He also had a bit of help before shooting began, in the form of Panavision’s Dan Sasaki. The optical engineering VP “became quite busy proceeding to expand over 60% of the anamorphics they had available” he notes, of the aforementioned lenses.
Which was good, since they’d “been used a lot since I started on Ford v Ferrari,” and while there was a period when they weren’t as readily obtained, by the time prep for Chicago 7 rolled around “there were several expanded lens sets (available) in New York.” Though this time he added in the T-series.
And the “close focus” that the T’s provided was part of how he worked with Sorkin, who was in his sophomore directing project, after 2017’s Molly’s Game.
In terms of shot selection, “Aaron would be first to say ‘I left it up to the cinematographer,’” but Papamichael knew that for the playwright-turned show runner-turned Oscar-winning screenwriter, he wanted to be “very… understanding (of) the importance of the pacing of his words, and not creating shots that get in the way of the rhythm.”
Sorkin, he noted, “would often have his eyes closed, sitting at the monitor,” simply focused on hearing the dialogue, and how it was working, or not, between characters. Which meant that sometimes he would ask “‘why are we doing this shot? Do I need that?’ The only thing really crucial to him is having the person speaking on camera.” Which meant, for Papamichael, that “I thought there was great value in connecting (to) the person speaking in the courtroom. So I’m always trying to connect people, even in close-ups,” where, usually, only one would visually dominate. But this was a technique he’d used in Ford v. Ferrari, where he’d “go physically closer with a wider lens, but not isolate (the character) that way.”
Which is not to say that Sorkin didn’t have certain visual cues or motifs in mind. “Every once in a while,” Papamichael notes, “he had something specific he’d insist on, key visual elements that were important to him.” He cites an image of a Molotov cocktail hitting a recruitment centre sign, but not wanting to see what kind of sign it was before the light flares up; another was when and how the blood would reveal itself as cops kept hitting demonstrators in unrelenting close-up.
Sorkin “has such a specific vision for what the rhythm is on screen, and doesn’t want anything extra,” he continues. This contrasts a little with how Mangold worked on Ford v Ferrari, being “very involved, with the lensing, the speed of the (camera) move. Aaron is not involved to that degree. But of course, he does recognise and does see when something’s working,” and, like any director worth their salt, “will express his discontent when something’s not working for him.”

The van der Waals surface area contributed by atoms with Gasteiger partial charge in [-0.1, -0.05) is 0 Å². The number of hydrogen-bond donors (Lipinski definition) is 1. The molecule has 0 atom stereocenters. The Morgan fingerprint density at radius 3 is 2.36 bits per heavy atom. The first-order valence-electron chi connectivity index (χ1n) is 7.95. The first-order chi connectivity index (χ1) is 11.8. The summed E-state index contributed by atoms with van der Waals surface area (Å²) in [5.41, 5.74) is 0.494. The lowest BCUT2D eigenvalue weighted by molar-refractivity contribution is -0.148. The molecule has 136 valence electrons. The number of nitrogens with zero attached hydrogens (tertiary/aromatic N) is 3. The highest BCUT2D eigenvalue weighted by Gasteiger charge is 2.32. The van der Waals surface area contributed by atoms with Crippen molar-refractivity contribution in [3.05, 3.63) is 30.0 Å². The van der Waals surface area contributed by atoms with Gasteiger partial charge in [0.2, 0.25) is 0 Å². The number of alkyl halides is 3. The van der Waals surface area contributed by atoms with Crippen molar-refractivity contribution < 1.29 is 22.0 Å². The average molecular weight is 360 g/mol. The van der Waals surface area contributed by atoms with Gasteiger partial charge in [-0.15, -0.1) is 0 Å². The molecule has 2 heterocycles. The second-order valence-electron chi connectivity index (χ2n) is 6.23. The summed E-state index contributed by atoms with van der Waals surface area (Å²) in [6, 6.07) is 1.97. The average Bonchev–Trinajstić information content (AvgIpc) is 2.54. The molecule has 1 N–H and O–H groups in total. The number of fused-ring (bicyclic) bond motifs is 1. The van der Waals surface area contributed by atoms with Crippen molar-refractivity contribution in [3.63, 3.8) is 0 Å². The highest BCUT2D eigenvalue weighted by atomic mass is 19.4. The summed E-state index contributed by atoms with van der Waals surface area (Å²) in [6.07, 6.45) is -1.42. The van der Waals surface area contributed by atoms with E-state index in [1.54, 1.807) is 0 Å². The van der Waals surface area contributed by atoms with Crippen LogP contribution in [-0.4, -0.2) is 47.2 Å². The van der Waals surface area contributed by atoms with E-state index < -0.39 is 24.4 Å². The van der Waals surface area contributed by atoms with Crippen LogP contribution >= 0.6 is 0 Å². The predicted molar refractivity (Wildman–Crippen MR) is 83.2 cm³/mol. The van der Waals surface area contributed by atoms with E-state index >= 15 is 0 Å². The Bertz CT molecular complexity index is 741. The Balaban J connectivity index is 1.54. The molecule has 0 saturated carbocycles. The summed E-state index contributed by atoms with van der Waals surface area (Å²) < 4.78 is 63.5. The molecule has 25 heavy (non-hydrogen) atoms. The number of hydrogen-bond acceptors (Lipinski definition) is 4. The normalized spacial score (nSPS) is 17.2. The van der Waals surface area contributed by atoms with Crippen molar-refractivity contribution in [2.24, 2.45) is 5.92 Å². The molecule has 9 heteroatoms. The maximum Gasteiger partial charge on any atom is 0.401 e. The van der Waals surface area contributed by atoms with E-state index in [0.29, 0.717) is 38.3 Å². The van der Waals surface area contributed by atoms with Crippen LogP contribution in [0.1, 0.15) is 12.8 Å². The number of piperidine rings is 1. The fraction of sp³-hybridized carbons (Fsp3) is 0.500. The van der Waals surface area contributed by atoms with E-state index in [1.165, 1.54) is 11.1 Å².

But many of the visuals were worked out in advance, too. “I was very involved in the layout, how much distance there should be,” between adversaries in the courtroom, and even some of the structure of the set, as rendered by production designer Shane Valentino.
The tables for defendants and lawyers made “the shape of an L,” so then it was a question of arranging “the main characters, we put Hayden in the corner, we put Abby two or three seats down. I remember moving the witness booth forward – (previously) it was flush with the judge.” Papamichael knew he wanted three-quarter views from Judge Hoffman’s imperial seat. “All these angles you work out in your head, thinking you’re going to have multiple cameras.”
Which in this case they did, which was especially helpful since there was no second unit. The trio of cameras wound up being two ARRI Alexa LFs, and “for the third camera I used a regular Mini, with anamorphic (lens). I pretty much stuck with anamorphics.”
Papamichael and everyone else also stuck to a very tight schedule: “We had, like 35 days. And it was a relatively small budget (especially for) being a period movie with so many extras.” Or sometimes, the extras he’d wished he’d had, but who weren’t there.
There were similar challenges outside the courtroom. The production did have access to some of the locations where this particular history unfolded including “the actual location at the actual park,” Chicago’s Grant Park, where one of the riots erupted.
“When I did the riot, because of the limitations of the crowd – there were 10,000 people at the actual event, I had maybe at best 200 in the park – I would plant my two operators (getting) hand-held footage. I told (them) to basically make a documentary about what (they were seeing).”
He also had them reference the late Haskell Wexler’s great Medium Cool, a more contemporaneous film about many of those same Chicago events. “I was actually at AFI when Haskell came in, I don’t know, 30 years ago, and talked about directing that,” he recalls, with Wexler – with whom he’d go on to develop a friendship – “talking to the students about what it was like working with another cinematographer,” although, in addition to being both writer and director, and one of the producers, Wexler has the DP credit on the film, as well.
It was through another producer that Papamichael met Sorkin, namely Stuart M. Besser, who’d produced not only the earlier 3:10 to Yuma remake which he’d shot with Mangold, but Sorkin’s Molly’s Game. “He told me how Aaron is. He doesn’t really get involved in the execution of the shots (and) wouldn’t really block it so much.”
But there were those rhythmic words: “Some of the scenes were sixteen pages!” he notes. “Big chunky dialogue scenes we had to run through at many angles.” But those nouns and verbs, of course, were all for a purpose. “I was very respectful of his vision,” Papamichael says. After all, he concludes, “ultimately that is our job as cinematographer.”
In addition to helping pass along a critical snapshot of history, for those who are seeing it for the first time.